Field Notes: Devin Newman

This year has been more than I ever thought it could be and then some serving with the Mount Adams Institute and the Forest Service. Between all the hard work, amazing sights, and just as amazing people to work with, what more could a guy ask for?  Continue Reading…

Field Notes: Alexander Golman

Coming into the Mt Adams Institute Land Stewards Program after fulfilling a previous AmeriCorps Internship I was very excited to see where this position would take me. Not only would I be doing my mainstay of Forest Service work as a Wilderness Ranger, but I would also be learning and honing other skills with Trail Crew, Timber, Front Country Rangers, Botany, and a few other important groups at the Ranger Station.

The ability to go out with these various different sections and crews gave me better knowledge and perspective of the Ranger District. From digging out a hillside for a trail reroute to marking hazard trees/watching them get cut down, to tool maintenance and campsite cleanups. There has always been something new to learn and a skill to develop here.

Development and learning opportunities are always encouraged here too. My supervisor has been very willing to sit down with me and others to discuss anything and everything we might have an interest in doing. Books in person, going out with another team, online training, we can do it all and never feel discouraged from going the extra mile to do something we believe will be beneficial to ourselves and our careers.

Recently I have started taking online courses through the Arthur Carhart Wilderness Training Center. Starting from the history and inception of the Wilderness Act of 1964 all the way to modern management strategies. These valuable skills can be used in many different aspects of my job as a Wilderness Ranger and be used for the future too.

In addition, we had training on how to better navigate and apply for other government jobs, a truly valuable ability to make what would normally seem exceptionally time-consuming things go by with ease.

We have learned a good deal here so far in the Public Land Steward Program, both from Mt Adams Institute, and the Forest Service. I am excited to see where the rest of my Internship takes me and look forward to applying for future Forest Service positions.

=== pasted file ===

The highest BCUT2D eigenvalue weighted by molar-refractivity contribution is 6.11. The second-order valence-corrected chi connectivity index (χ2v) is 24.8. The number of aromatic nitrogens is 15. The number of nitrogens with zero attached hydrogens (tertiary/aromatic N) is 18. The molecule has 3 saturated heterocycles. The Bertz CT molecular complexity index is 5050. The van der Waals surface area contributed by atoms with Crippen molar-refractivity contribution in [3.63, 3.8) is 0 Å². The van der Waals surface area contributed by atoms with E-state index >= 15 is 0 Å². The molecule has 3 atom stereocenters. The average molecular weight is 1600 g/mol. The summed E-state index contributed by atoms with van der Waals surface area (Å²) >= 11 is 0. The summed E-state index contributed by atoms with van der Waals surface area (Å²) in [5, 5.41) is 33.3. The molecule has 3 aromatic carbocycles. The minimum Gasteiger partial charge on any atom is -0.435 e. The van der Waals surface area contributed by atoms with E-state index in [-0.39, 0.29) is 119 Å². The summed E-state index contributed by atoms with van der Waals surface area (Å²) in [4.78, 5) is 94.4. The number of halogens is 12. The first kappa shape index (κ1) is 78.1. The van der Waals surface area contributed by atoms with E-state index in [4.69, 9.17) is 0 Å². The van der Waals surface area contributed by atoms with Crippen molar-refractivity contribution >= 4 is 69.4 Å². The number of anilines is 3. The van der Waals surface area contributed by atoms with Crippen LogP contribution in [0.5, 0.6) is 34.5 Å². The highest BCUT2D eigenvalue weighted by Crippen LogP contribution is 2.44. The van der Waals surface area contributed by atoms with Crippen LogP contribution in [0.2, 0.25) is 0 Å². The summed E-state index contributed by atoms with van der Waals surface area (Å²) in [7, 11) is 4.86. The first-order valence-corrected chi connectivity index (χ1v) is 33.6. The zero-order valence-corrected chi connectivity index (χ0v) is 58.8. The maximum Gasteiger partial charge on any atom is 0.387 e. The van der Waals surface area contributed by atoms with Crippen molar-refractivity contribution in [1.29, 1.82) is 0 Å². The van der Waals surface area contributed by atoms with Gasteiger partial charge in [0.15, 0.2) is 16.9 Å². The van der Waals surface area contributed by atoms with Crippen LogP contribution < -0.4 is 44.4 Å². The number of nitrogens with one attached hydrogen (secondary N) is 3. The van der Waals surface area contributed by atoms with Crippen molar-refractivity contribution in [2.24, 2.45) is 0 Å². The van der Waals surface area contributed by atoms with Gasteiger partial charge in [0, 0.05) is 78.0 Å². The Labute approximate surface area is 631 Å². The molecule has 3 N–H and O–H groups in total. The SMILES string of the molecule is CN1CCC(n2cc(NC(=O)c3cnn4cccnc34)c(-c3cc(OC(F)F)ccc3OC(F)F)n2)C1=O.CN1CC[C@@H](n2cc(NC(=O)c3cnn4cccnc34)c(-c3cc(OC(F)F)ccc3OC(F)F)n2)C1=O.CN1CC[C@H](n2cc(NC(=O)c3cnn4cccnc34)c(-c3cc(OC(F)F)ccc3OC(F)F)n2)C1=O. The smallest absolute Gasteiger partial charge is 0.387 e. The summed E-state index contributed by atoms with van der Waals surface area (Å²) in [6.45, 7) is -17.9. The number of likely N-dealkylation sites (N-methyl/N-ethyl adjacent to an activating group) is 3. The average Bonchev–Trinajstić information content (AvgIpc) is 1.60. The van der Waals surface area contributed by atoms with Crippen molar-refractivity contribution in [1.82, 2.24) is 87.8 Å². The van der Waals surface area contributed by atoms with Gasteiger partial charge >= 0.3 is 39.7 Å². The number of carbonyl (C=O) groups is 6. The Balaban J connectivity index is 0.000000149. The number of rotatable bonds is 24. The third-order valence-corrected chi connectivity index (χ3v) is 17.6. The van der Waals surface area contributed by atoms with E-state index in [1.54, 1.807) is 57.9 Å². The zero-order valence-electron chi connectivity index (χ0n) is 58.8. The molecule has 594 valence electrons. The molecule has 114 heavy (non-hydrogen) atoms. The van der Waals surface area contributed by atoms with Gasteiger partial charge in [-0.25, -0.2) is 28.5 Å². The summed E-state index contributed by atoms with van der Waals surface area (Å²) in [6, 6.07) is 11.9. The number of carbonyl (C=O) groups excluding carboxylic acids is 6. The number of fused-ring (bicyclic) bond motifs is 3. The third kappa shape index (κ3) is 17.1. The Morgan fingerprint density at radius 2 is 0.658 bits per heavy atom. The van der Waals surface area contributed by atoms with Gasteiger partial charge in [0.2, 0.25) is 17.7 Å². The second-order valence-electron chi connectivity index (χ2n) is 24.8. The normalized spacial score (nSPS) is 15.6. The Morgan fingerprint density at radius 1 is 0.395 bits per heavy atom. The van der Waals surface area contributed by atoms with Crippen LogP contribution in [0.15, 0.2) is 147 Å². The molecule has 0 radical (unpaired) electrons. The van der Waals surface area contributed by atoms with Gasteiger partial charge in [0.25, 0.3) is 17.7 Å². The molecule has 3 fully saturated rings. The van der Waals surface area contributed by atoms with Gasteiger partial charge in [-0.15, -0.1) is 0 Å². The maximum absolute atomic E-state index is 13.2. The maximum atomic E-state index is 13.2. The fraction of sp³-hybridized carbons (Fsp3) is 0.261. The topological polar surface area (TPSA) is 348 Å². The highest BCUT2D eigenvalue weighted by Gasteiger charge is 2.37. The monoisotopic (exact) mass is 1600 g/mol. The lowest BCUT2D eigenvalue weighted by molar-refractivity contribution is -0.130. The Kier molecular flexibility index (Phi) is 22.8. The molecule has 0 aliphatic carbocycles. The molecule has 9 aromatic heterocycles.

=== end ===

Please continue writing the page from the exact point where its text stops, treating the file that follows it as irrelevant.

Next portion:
Field Notes: Jacob Boak

The following three haiku are a reflection of my experience so far. They are meant to come one after another, with no more separation than the physical indentation that is between them.

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Field Notes: Caelan Vielbig

I’ve had the opportunity to do a lot of different jobs in the Forest Service here at Cle Elum. The season began with a lot of trail work. I was also able to shadow the botany team and help them prevent beetle infestation. I worked with the heavy equipment operators, observing them use the excavators and bucking the trees for them to move. Later it transitioned into weekend hitches into the wilderness for log-out and public contact. After that, I have done a lot of front country work maintaining the dispersed campsites, toilets, and educating the public about the many regulations and fire precautions. Continue Reading…

Field Notes: Omeed Pourboghrat

What an incredible three months this has been for me, when I first started this program, I really didn’t
know what to expect, was I going to love it or hate it? Are the other interns and forest service
employees going to be good people? Can I handle living away from my parents? After three months I
can say without a doubt in my mind, that I am grateful for this internship. Continue Reading…

Bridget with Saw

Field Notes: Bridget Motiff

I am so excited to be serving an Americorps internship with the US Forest Service through the Mt. Adams Institute’s Public Lands Stewards program! I have been working as a wilderness ranger at Mt. Adams Ranger District for about 10 weeks now and already have been able to learn so much about wilderness, ranger skills, and the Gifford Pinchot National Forest as a whole. Continue Reading…

man on rocky terrain near goats

Field Notes: Frank Saxton

I have been an avid outdoorsman my entire life. Hiking and exploring the bountiful forests of Washington State has been a favorite summer pastime for me, but it was never something that I thought I’d actually be paid to do. My AmeriCorps internship with the Entiat Ranger District has allowed me to do just that. Continue Reading…

Field Notes: Mariah Marti

Conboy National Wildlife Refuge 

As a Public Lands Steward with AmeriCorps, I’m stationed at the Conboy National Wildlife Refuge in Glenwood, Washington. Conboy is a refuge hosting various waterfowl, elk, reptiles, amphibians, and many species of birds. The most notable species are Oregon spotted frogs and other endangered species such as Sandhill Cranes and Mardon Skipper butterflies.

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